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Excerpts from How to Go To College Almost for Free by Ben Kaplan


Interview Mastery


Ever wonder how certain entertainers, journalists, and politicians seem so poised and well-spoken in television interviews?  Well, here's a little secret: For most, it's not because they've got natural on-screen talent exuding from their pores.  Rather, it's that they are so familiar with the interview format, and what to say in any given situation, that their performance becomes second nature. . . .


Preparing for the Interview


What you do before you even show up for an interview contributes to more than 50 percent of your overall performance.  How can this be?  How can what you do before you even show up, shake hands with the interviewer, or utter your first word have that much to do with the ultimate success of the interview?

Quite simply, it's because preparation and practice are the keys to feeling comfortable and confident in the interview setting.  Preparation and practice give you the ability to relax at the interview, respond effortlessly and naturally to questions, and add some spontaneity with ease. . . .


Do your homework


An important precursor to performing well in an interview is to understand the perspective of the interviewer.  If you understand where the interviewer is coming from, you'll be able to anticipate where he or she will go with questions allowing you to formulate answers that are likely to be well received by your audience. . . .

To the extent possible, find out what you can about the person or people who will be interviewing you. . . .  Uncovering snippets of background information gives you some idea about the types of questions to expect and the types of preferences your interviewers might have.


Prepare a Few Key Points


Don't respond only to what an interviewer tosses your way.  That's like being on a basketball team that only plays defense.  Instead, play offense as well: Go into an interview prepared to make several key points of your own – selling points that demonstrate you are deserving of [a good recommendation].  At least one of these points should emphasize [the themes you discussed in your narrative memo].  Communicate your themes with passion and enthusiasm, and never assume that interviewers have read your application word for word. . . .

At the same time, don't dwell on your themes to the exclusion of everything else.  Interviews allow [interview board members] to discover more dimensions of you than they can on the written page, so prepare at least one key point that goes beyond anything mentioned in the written application.  Use the opportunity of meeting the [board members] to show them something fresh, new, and even surprising about yourself that they might not have considered before.


Prepare Anecdotes to Illustrate Your Points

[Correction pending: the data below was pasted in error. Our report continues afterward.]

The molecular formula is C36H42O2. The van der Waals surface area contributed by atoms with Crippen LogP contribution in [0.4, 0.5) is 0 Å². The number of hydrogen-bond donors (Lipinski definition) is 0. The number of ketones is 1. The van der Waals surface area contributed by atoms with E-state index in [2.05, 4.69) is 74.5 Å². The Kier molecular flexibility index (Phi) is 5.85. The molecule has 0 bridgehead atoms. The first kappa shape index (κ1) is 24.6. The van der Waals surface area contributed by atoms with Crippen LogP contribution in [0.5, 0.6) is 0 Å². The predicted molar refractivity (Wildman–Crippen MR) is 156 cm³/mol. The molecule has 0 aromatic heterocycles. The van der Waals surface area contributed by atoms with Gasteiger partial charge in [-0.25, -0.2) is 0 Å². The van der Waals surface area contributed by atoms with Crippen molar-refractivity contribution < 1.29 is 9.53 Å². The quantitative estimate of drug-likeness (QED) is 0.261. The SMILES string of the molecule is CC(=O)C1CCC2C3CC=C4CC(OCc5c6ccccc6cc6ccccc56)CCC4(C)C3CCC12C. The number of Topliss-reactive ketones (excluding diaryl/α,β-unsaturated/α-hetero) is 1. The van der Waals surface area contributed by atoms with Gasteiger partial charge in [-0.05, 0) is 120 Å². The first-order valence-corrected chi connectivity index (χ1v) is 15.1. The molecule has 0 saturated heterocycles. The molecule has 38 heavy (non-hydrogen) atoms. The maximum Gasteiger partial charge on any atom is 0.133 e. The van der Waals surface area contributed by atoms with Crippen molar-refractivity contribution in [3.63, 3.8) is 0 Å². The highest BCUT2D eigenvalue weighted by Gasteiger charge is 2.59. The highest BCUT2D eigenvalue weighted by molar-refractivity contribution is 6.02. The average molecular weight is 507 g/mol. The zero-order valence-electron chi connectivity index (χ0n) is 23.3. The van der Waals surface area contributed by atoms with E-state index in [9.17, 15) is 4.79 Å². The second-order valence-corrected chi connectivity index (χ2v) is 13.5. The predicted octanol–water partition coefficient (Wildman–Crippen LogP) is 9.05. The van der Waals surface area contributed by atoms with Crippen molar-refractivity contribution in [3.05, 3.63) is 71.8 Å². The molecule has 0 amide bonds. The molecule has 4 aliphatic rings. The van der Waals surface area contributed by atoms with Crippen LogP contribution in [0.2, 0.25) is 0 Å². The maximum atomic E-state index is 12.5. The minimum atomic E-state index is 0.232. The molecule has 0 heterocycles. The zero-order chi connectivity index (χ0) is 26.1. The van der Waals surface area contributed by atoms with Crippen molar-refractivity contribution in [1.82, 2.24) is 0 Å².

What's the cure for a dull interview?  Quite simply, an anecdote is the antidote.  Telling stories and giving examples keeps the interviewer interested and engaged.  Don't just recite a list of your key personal "selling" points; take the time to communicate interesting anecdotes and stories that illustrate each point.  Rather than communicate these points as a laundry list of credentials, approach the process as though you're putting together a descriptive clothing catalog: Take the time to describe the quality of the material, the style of the fit, and the vibrancy of the colors.

For instance, if your application theme centers on community service, don't just summarize all the service activities you've done.  Talk about a specific community service project and a particularly memorable occasion when you felt  your efforts made a big difference.  Tell an interesting story about a person you helped and how that made you feel.  In the end, this conveys much more about your service efforts than just reciting a list of credentials or facts.

Use the opportunity of an in-person interview to delve into particular experiences in a more in-depth way than you could in the written application.  And when it comes time to [write the interview report] it will likely be your anecdote that the [board members] remember – your interesting, humorous, funny, sad, or poignant story that sets you apart and calls attention to your merits.


Anticipate Interview Questions


The specific questions you'll be asked in any given interview are generally no big secret.  With a little forethought, you can usually predict at least some of them.  [See Coast Guard interview preparation resources].  So take the time to come up with a list of potential questions.  Don't just review the questions in your mind; write them down on index cards. . . .


General Questions
  • How would you describe yourself?

  • Where do you see yourself in 20 years?

  • What are your greatest strengths and weaknesses?

  • What is your favorite book, and why do you like it?

  • Who is someone you admire, and why?

  • How would you like to be remembered?

  • What has been your greatest accomplishment?

  • What was an occasion when you overcame adversity?

  • How might you contribute to society [or the Coast Guard] in the future?

Activity-Oriented Questions